Thirty years later, the agency has built a family of employees who not only embody our five core values, but who instantly fall in love with the agency and become determined to see it succeed. Whether these employees leave for another agency or simply take time off from the industry, they always seem to find their way back to Brogan—proving there’s something so irresistibly special about it. And those employees who have yet to leave can’t imagine doing so—finding themselves just as happy with their work as they were on their start date. (And of course, we have our CEO and managing partner to thank for that. Thank you to: Maria Marcotte and Ellyn Davidson!)

Thirty years later, the agency has worked with almost 100 clients who have given us the opportunity to research, manage, write and create. They’ve given us projects and campaigns that challenge us to think outside the box—to step outside of our comfort zones. They’ve trusted our intuition and let us share in their success, and for that, we’re forever grateful.

And with only these few months under my belt, I already feel forever grateful to Brogan & Partners—the place that keeps me and those long before me feeling inspired, intelligent, driven and creative. The place where I can learn from those who already know so much. The place where I can be surrounded by supportive coworkers all wishing each other success. And the place where I can only hope to spend the next 30 years.

Happy Birthday Brogan, and thank you to everyone who came out to celebrate with us!


A creative social media campaign that is #BreakingStereotypes.

Maila Kue's picture

One of the best things about a social media campaign is how easy it is to spread the word. This worked in TrulyMadly’s favor with the launch of their #BreakingStereotypes campaign. When this matchmaking website realized the stereotypes that surrounded Delhi, they looked for a way to shatter these myths and share it with the world. So, what better way to do this than social media?

TrulyMadly went around and asked people across Delhi how they defy stereotypes. The results? A makeup artist with a science degree. A model who loves to eat. An artist who isn’t unemployed. These photos were posted on their blog, where onlookers could easily share the photos via Facebook or Twitter and help Delhi debunk stereotypes.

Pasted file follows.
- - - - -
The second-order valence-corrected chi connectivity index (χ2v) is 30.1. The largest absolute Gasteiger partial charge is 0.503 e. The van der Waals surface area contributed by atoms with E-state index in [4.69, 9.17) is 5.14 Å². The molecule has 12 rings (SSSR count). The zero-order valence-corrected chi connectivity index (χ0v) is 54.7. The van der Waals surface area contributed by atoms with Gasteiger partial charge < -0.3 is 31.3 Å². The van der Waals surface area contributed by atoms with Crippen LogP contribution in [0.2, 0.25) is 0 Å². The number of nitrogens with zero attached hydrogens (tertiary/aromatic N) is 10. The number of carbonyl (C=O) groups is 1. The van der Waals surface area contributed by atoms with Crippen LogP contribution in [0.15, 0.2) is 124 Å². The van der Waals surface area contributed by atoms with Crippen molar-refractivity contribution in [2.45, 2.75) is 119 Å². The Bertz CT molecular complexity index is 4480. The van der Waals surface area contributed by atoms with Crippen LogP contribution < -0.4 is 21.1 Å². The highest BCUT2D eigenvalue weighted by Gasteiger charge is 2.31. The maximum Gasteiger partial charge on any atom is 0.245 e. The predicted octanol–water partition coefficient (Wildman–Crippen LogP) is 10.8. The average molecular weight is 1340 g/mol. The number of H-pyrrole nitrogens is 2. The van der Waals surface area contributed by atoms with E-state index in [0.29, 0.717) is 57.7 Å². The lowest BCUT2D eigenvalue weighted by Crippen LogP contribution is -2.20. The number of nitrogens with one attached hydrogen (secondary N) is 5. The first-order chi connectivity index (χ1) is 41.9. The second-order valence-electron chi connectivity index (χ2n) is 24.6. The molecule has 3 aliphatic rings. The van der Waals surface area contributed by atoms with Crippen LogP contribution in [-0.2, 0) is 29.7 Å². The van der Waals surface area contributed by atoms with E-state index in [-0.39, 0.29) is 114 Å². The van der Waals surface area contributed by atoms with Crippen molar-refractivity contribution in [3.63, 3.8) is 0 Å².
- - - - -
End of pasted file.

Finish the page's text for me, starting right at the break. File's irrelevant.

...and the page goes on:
This social media campaign is truly powerful. As experts in social marketing and social media, we find it especially inspiring. What stereotype do you break?


The weekly recap - July 21, 2014.

Ellyn Davidson's picture

Social media is constantly evolving, with vigilant bloggers following every new app, rule and Facebook flicker. We sift through hundreds of blogs weekly to keep on top of developments and seek out new client opportunities. It’s our job. And we like to share. So, don’t fret about what you might be missing. We’ve got your Cliffs Notes.

13 Essential Copywriting Tips to Help You Rank in Search in 2014 [Infographic]
Trying to abide by Google’s ranking factors can often feel like trying to work with a boss who is impossible to please.

Family Kicked Off Southwest Flight After Father Tweeted Complaint
Agent demanded tweet be deleted before they could re-board.

8 Apps to Make Social Media Management Easier: #2: Later.
With Later, a free app, you can schedule tweets to go out to your followers at a later time or date. 

9 SEO Techniques to Dominate the Most Popular Methods of Content Discovery
Though Google gets roughly 3.5 billion searches a day, there are really only three types of searches that people perform -- navigational, informational, and transactional.

How to Use LinkedIn Publisher to Get More Visibility
Do you want more visibility on LinkedIn? 

Facebook introduces a “Save for Later” feature.
How many times have you been scrolling through Facebook to pass time before a meeting or as you’re about to fall asleep?


8 Apps to Make Social Media Management Easier: #2: Later.

Kaitlynn Knopp's picture

If you’re a social media manager, your job never stops. You may clock out at 5:30 p.m., but you’ll continue to spend hours on your phone—keeping up with all of the content shared on your favorite social channels.

Eventually, you’ll stumble upon a link that would be great to share on behalf of one of your organizations, but would it fit their brand to share it at 1 a.m. when you find it? Probably not. That’s where Later comes in.

With Later, a free app, you can schedule tweets to go out to your followers at a later time or date. (You can even schedule text messages and emails.) Once you do, you’ll get a notification at the time you scheduled it for, which asks you to confirm that you do in fact want to send it. With a tap of your screen, you can then push that content out to all of your eagerly awaiting Twitter followers.

What do you think about using Later to schedule your tweets?

For more apps to make social media management easier, check out my blog series: 8 Apps to Make Social Media Management Easier.

Blog Category: 



Why Brogan?

Results. Strategic insights that deliver more "aha" moments. Creative that makes an emotional connection. Account service that creates happy clients. And metrics that move your business forward. We guarantee you'll be delighted.

Read more

Tweets, Blog Posts and Tidbits...

Connect With Us